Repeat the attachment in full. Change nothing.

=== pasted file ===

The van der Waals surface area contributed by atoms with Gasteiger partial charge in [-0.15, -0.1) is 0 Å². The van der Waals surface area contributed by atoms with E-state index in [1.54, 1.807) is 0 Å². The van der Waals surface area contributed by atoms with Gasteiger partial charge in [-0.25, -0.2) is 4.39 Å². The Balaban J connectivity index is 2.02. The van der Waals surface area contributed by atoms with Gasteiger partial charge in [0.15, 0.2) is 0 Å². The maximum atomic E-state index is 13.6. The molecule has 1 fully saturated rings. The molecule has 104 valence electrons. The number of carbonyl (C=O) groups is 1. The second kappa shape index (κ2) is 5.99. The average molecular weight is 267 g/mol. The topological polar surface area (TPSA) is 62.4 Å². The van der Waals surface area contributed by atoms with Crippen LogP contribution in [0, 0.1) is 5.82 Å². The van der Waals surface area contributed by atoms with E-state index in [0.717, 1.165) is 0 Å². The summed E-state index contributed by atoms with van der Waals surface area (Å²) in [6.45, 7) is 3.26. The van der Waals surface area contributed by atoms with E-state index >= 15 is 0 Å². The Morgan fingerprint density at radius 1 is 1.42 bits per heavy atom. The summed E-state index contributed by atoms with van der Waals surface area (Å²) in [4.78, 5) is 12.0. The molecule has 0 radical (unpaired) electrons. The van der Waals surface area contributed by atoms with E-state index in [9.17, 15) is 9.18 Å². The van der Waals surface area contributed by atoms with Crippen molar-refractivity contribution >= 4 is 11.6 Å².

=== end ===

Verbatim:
The van der Waals surface area contributed by atoms with Gasteiger partial charge in [-0.15, -0.1) is 0 Å². The van der Waals surface area contributed by atoms with E-state index in [1.54, 1.807) is 0 Å². The van der Waals surface area contributed by atoms with Gasteiger partial charge in [-0.25, -0.2) is 4.39 Å². The Balaban J connectivity index is 2.02. The van der Waals surface area contributed by atoms with Gasteiger partial charge in [0.15, 0.2) is 0 Å². The maximum atomic E-state index is 13.6. The molecule has 1 fully saturated rings. The molecule has 104 valence electrons. The number of carbonyl (C=O) groups is 1. The second kappa shape index (κ2) is 5.99. The average molecular weight is 267 g/mol. The topological polar surface area (TPSA) is 62.4 Å². The van der Waals surface area contributed by atoms with Crippen LogP contribution in [0, 0.1) is 5.82 Å². The van der Waals surface area contributed by atoms with E-state index in [0.717, 1.165) is 0 Å². The summed E-state index contributed by atoms with van der Waals surface area (Å²) in [6.45, 7) is 3.26. The van der Waals surface area contributed by atoms with E-state index >= 15 is 0 Å². The Morgan fingerprint density at radius 1 is 1.42 bits per heavy atom. The summed E-state index contributed by atoms with van der Waals surface area (Å²) in [4.78, 5) is 12.0. The molecule has 0 radical (unpaired) electrons. The van der Waals surface area contributed by atoms with E-state index in [9.17, 15) is 9.18 Å². The van der Waals surface area contributed by atoms with Crippen molar-refractivity contribution >= 4 is 11.6 Å².